Initially focused on preventing mother-to-child transmission of HIV, today Mentor Mothers provide family-centered support from pregnancy and childhood to adolescence.

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  • The Ovutime ovulation predictor test box
    1985

    Pioneering an At-Home Ovulation Test

    A major win for family planning: In 1985 Johnson & Johnson's Ortho Pharmaceutical Corporation released the Ovutime Ovulation Test, which included six days of tests that could predict ovulation up to 36 hours in advance.

    The kit was available over the counter, allowing women to test for ovulation in the privacy of their own homes rather than having to visit their doctor or rely solely on monitoring their physical signs and symptoms.

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  • The Advance pregnancy test box
    1984

    Debuting a Quick and Reliable Pregnancy Test

    In 1984, Johnson & Johnson introduced the Advance Home Pregnancy Test, which was 99% accurate—and provided results in 30 minutes. Tests that were on the market in the 1970s took two hours to show results, so this new advance gave women a much easier way to learn important information about their personal health status.

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  • A Stayfree mini-pads advertisement
    1971

    Creating Comfortable Period Protection

    The first sanitary products that didn’t require belts, hooks or special garments came from Johnson & Johnson, which introduced Stayfree® Mini and Maxi Pads in the early 1970s.

    The pads featured an adhesive strip that kept them in place and offered more streamlined protection that could withstand a lot more movement, like sports and exercise.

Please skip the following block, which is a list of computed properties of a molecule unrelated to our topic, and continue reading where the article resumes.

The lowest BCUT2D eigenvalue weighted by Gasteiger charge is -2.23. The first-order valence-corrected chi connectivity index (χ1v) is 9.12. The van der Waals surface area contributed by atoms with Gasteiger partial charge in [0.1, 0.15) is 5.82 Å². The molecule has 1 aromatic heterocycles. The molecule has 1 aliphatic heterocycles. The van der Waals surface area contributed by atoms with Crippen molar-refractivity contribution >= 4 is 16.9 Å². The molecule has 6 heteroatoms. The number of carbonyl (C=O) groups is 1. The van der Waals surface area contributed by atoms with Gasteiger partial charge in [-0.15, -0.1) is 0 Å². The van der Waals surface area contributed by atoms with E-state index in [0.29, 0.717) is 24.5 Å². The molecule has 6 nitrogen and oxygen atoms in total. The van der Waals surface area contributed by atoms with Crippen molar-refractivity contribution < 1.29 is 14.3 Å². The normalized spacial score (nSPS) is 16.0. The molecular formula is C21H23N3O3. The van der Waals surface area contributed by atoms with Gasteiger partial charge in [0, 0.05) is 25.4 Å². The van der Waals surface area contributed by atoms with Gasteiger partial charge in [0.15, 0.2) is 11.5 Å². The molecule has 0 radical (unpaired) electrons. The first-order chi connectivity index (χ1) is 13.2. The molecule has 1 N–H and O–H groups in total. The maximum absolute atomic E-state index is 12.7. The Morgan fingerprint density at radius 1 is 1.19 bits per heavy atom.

It was a major update to the company's pioneering advance in the previous century: Lister's Towels, the first mass-produced women’s sanitary napkins, which Johnson & Johnson put on the market in 1897. Before their introduction, common forms of menstrual protection included rags and rabbit skins, which provided poor protection and were dangerously unsanitary. In 1902, the company began including sanitary pads in the company’s Dr. Cooke’s Maternity Packet.

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  • A black and white photo of the Ortho-Gynol box and tube and applicator
    1931

    Revolutionizing Contraception

    Before hormonal birth control was invented, the only options for women who wanted contraception were cervical caps and condoms. That's why it was so game-changing when Johnson & Johnson introduced Ortho-Gynol®, the first prescription contraceptive gel in the world designed to help women take charge of family planning.

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  • The Hygiene in Maternity handbook
    1902

    Delivering Important Maternal Health Information

    Until Johnson & Johnson debuted the Hygiene in Maternity manual, pregnant women didn't have many resources for finding reputable guidance on pregnancy and childbirth.

    The manual, which was available at local drugstores, was designed to fit into a woman's pocket or purse. It featured advice on calculating a delivery date, preparing for labor, exercise and more.

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  • Dr. Simpson’s Maternity Packet
    1894

    Providing Support During Childbirth

    Believe it or not, women used to be responsible for making sure that they had on hand all of the clinical supplies needed to deliver their babies at home (which is where most births took place in the late 19th and early 20th centuries).

    To help ensure that mother and baby had a safe and healthy delivery, Johnson & Johnson teamed up with obstetricians to create Dr. Simpson’s Maternity Packet, a first-of-its-kind, mass-produced maternity kit, which contained items like sterile sutures, an obstetric sheet and ligatures, antiseptic soap and flannel for wrapping the baby.

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Read about more ways the company is invested in supporting women as they work to help change the trajectory of health for humanity.